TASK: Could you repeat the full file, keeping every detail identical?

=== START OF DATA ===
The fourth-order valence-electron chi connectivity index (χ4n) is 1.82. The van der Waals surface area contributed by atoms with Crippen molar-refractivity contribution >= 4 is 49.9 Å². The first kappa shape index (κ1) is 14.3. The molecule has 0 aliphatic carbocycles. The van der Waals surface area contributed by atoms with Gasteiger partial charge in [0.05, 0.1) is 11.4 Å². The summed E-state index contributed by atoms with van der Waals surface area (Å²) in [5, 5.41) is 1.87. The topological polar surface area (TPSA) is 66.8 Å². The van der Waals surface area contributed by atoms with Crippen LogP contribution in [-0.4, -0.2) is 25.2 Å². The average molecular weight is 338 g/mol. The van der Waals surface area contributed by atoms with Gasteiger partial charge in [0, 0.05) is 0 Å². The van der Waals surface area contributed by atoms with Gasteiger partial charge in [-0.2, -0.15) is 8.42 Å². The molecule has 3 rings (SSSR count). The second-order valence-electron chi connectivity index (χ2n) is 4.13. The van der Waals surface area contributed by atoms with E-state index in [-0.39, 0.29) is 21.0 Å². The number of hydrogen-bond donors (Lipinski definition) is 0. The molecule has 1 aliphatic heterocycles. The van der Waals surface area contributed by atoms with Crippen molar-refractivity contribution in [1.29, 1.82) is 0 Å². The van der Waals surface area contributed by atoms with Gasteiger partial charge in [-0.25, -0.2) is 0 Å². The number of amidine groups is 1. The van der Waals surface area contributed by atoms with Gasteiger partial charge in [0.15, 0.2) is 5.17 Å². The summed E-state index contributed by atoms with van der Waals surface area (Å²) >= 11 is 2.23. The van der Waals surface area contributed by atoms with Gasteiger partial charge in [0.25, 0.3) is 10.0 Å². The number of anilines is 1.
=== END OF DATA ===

The fourth-order valence-electron chi connectivity index (χ4n) is 1.82. The van der Waals surface area contributed by atoms with Crippen molar-refractivity contribution >= 4 is 49.9 Å². The first kappa shape index (κ1) is 14.3. The molecule has 0 aliphatic carbocycles. The van der Waals surface area contributed by atoms with Gasteiger partial charge in [0.05, 0.1) is 11.4 Å². The summed E-state index contributed by atoms with van der Waals surface area (Å²) in [5, 5.41) is 1.87. The topological polar surface area (TPSA) is 66.8 Å². The van der Waals surface area contributed by atoms with Crippen LogP contribution in [-0.4, -0.2) is 25.2 Å². The average molecular weight is 338 g/mol. The van der Waals surface area contributed by atoms with Gasteiger partial charge in [0, 0.05) is 0 Å². The van der Waals surface area contributed by atoms with Gasteiger partial charge in [-0.2, -0.15) is 8.42 Å². The molecule has 3 rings (SSSR count). The second-order valence-electron chi connectivity index (χ2n) is 4.13. The van der Waals surface area contributed by atoms with E-state index in [-0.39, 0.29) is 21.0 Å². The number of hydrogen-bond donors (Lipinski definition) is 0. The molecule has 1 aliphatic heterocycles. The van der Waals surface area contributed by atoms with Crippen molar-refractivity contribution in [1.29, 1.82) is 0 Å². The van der Waals surface area contributed by atoms with Gasteiger partial charge in [-0.25, -0.2) is 0 Å². The number of amidine groups is 1. The van der Waals surface area contributed by atoms with Gasteiger partial charge in [0.15, 0.2) is 5.17 Å². The summed E-state index contributed by atoms with van der Waals surface area (Å²) >= 11 is 2.23. The van der Waals surface area contributed by atoms with Gasteiger partial charge in [0.25, 0.3) is 10.0 Å². The number of anilines is 1.